Book Review: Magical Mystery Tours (2005)

It seems as if books on the Beatles will never end. Tony Bramwell’s Magical Mystery Tours is the latest “insider” view of the band. Of course, when a John Lennon lyric sheet is selling for $1 million, the market is evidently there.

Bramwell grew up in Liverpool with Harrison, Lennon and McCartney. He was their friend and became one of the band’s indispensable jack-of-all-trades, eventually working for their manager, Brian Epstein, and Apple. In fact, Bramwell was part of the worldwide television broadcast of “All You Need Is Love,” the lyric sheet for which sold at auction today.

Written in a gossipy, conversational style, Bramwell’s book doesn’t reveal much those familiar with the story of the Beatles don’t already know. And Bramwell certainly reinforces the popular view of the impact of Yoko Ono on the band and her insistence on being “the fifth Beatle.” You know where Bramwell stands on Ono when the first time she is mentioned in the book she is described as an “artist of mass destruction.” She also is described as, among other things, “a she-wolf garbed in black,” “the Princess of Darkness” and “the snake-haired Wicked Witch of the East.” Lennon is not subject to as much criticism as Bramwell attempts to figure out whether Ono somehow brainwashed him or Lennon was suffering from mental illness. Bramwell paints a more favorable picture of Paul and Linda McCartney, views George as reserved and gentle and Ringo as the Beatle who tended to go more his own way.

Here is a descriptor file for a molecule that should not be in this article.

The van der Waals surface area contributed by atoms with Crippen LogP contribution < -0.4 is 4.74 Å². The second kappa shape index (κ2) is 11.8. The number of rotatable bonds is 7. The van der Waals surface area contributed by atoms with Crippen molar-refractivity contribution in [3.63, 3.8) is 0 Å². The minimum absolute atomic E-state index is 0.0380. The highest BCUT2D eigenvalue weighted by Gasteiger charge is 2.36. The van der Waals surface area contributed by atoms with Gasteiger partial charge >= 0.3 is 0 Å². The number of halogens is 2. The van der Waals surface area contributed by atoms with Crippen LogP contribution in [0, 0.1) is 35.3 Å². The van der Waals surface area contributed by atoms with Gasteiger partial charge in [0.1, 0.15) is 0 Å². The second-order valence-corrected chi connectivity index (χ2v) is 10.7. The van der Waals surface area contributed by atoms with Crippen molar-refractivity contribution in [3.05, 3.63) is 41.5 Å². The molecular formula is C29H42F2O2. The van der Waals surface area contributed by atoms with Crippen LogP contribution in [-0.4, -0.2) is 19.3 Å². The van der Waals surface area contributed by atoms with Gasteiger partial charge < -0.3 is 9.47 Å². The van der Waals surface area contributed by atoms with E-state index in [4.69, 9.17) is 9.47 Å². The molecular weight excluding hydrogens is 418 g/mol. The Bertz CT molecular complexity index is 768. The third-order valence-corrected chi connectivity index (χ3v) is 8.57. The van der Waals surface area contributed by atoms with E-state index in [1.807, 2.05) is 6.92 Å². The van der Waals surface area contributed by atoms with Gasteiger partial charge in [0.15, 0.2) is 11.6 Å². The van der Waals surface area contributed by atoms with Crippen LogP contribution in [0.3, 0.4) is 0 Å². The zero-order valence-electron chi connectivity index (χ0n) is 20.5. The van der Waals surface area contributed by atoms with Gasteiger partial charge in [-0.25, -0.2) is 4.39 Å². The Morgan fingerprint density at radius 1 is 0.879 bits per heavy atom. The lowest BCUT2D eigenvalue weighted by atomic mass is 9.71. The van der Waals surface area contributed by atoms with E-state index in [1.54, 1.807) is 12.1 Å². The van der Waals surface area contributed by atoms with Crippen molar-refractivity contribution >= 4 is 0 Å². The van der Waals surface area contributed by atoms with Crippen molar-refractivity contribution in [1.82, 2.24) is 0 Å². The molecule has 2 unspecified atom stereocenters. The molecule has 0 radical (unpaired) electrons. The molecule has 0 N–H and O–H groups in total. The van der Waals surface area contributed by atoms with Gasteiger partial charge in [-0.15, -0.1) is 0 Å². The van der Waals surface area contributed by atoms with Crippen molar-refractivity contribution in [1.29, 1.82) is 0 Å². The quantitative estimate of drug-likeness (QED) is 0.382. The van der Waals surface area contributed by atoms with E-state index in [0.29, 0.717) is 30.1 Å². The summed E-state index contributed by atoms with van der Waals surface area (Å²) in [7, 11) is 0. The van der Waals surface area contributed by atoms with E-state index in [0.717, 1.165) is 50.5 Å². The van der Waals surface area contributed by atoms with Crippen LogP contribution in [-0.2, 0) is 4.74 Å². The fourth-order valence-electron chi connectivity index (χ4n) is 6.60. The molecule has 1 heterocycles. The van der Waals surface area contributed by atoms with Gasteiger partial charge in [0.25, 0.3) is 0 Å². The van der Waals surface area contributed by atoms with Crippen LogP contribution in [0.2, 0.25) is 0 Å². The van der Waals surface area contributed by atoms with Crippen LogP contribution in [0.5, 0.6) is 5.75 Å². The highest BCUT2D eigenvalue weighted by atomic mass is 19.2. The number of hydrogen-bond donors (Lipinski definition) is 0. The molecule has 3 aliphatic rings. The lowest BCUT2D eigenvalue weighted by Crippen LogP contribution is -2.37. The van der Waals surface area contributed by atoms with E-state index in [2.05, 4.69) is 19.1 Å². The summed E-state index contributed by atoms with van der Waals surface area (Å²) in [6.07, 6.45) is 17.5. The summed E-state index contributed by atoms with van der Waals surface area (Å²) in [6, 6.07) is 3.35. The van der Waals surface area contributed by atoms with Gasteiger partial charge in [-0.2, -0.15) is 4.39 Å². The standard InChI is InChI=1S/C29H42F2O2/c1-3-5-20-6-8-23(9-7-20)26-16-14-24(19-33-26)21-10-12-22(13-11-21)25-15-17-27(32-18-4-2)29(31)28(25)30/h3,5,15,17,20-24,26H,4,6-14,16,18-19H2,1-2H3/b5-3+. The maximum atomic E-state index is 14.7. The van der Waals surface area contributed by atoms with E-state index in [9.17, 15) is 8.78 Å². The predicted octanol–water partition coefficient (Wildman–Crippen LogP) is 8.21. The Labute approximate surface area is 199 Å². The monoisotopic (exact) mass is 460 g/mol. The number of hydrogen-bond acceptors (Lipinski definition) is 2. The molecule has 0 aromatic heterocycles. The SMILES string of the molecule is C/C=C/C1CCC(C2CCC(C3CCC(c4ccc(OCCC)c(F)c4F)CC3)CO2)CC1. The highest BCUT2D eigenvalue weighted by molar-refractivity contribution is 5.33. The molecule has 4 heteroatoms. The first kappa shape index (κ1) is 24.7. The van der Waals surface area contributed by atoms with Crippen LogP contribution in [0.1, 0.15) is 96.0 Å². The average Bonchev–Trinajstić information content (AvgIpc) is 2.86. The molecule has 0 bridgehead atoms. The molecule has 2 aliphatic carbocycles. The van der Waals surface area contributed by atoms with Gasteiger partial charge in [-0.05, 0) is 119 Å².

At times, Magical Mystery Tours is muddled and disjointed. Still, if you don’t mind a bit of gossip and a lot of name-dropping, the book serves its purpose as a firsthand look at the cultural and music revolution the Beatles were and created.

[T]he standard [by which bands are judged] is so poor now that most artists and bands today couldn’t come up through pure talent and a gig circuit.

Tony Bramwell, Magical Mystery Tours

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